I read the wails of a (seemingly) secular columnist with a progressive frame of mind. He was apparently disturbed by this sudden surge of nationalism in this country. He went ahead and branded all Kanwariyas as uncouth religious fanatics, most of whom hassle and bully commuters on the roads. He explained how these uncouth fanatics wreak havoc on city roads and expertly hide behind the veil of religion. But that’s alright, the columnist seemed to have a bigger problem. The unruly Kanwariyas are carrying the national flag this time and this seems like a grand political propaganda to the writer of the piece under discussion. The argument being, Kanwariyas are Hindus and the Shraavan Kanwar Yatra is intrinsically a Hindu thing. Tricolour atop trucks ferrying Kanwariyas will alienate other communities.
Let me demolish the claims of the (seemingly) secular columnist:
The rule regarding hoisting and display of flag states:
There shall be no restriction on the display of the National Flag by members of general public, private organizations, educational institutions, etc. except to the extent provided in the Emblems and Names (Prevention of Improper Use) Act, 1950 and the Prevention of Insults to National Honour Act, 1971 and any other law enacted on the subject. Keeping in view the provisions of the aforementioned Acts:
- The Flag shall not be used for commercial purposes in violation of the Emblem and Names (Prevention of Improper Use) Act, 1950;
- The Flag shall not be dipped in salute to any person or thing;
- The Flag shall not be flown at half mast except on occasions on which the Flag is flown at half-mast on public buildings in accordance with the instructions issued by the Government.
So as far as display of Indian Flag during Kanwariyas Yatra is concerned, it doesn’t violate any laws/rules. Nor does it disrespect the flag intentionally or unintentionally.
When a person waves the National flag he doesn’t automatically become the lone custodian of all nationalism in India. When a person waves the National Flag, it doesn’t mean that the ones without the flag are less Indians. When a person waves the National Flag, he doesn’t do it irk other races, creeds or communities because national flag shouldn’t logically hurt the sentiments of any other Indian. And all these theories hold true for groups as well.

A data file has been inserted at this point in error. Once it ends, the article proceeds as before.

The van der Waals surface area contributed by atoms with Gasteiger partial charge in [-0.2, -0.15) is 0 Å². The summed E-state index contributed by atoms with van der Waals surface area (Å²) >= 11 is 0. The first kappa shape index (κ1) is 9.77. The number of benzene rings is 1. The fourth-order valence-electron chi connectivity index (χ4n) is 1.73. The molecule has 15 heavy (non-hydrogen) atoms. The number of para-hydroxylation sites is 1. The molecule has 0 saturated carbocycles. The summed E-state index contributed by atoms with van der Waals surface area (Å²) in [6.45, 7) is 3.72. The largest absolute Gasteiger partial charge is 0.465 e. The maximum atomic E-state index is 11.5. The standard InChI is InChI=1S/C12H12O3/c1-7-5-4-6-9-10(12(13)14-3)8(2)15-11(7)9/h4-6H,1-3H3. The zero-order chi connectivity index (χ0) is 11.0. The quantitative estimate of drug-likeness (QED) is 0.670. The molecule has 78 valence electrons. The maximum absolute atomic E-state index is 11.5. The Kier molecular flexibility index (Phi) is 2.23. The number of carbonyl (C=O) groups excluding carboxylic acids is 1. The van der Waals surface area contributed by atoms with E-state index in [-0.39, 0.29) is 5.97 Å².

If Muslims decide to wave the National Flag during their Taaziya Processions, nobody will mind it. In fact every single Hindu will appreciate the gesture. If Sikhs decide to wave the tricolour during Baisakhi celebrations, I am sure the effect will be even more magical. The history of Religion and Nationalism go back a long time. Ganesh Utsav in Maharastra would be the perfect case study to validate the religion and nationalism theory. Ganesh Utsav was as nationalistic as it was religious, but was it done to alienate Muslims or Sikhs or any other religious community? No.
It is after a very long time that a nationalist government is at the centre and yes, the nationalistic sentiments are at an all-time high. Modi’s delightfully passionate speeches, his address to the Indian diaspora across the world and the world’s appreciation of the rising stature of India have all contributed to this sudden surge of nationalistic sentiments. And it is not a bad thing. It is never a bad thing to feel proud about our nation. While I condemn self-righteousness and moral policing in the name of patriotism, I totally believe a little show of patriotic sentiments wouldn’t hurt anyone.
Now what’s the problem with the media when no one else seems to complain?
In fact there are some heartening stories doing round. With an aim to promote communal harmony and serve society, Sarfaraz Saifi of Ghaziabad has been organising a medical camp for Kanwarias in the city for the past eight years. In the team of more than 30 volunteers working at the camp, 24 members are from the Muslim community. The Muslim community in Haridwar, welcomed the Kanwar pilgrims by hosting a camp at Mohalla Kassaban Durgaghat on Tuesday. The camp was inaugurated by the District Magistrate of Haridwar. Citing Ganga Jamui Tehzeeb, the Muslim offered fruits and juice to the kanwariyas passing on the highway.
So when other religious communities are clearly not offended with Kanwariyas carrying flags, what makes the (seemingly) secular columnist fret so much? One reason could lack of other topics to write an article about and other, which I believe might be the real reason – Trying to create a rift in the society by demonizing the Hindus and their festivals. Yet Again.
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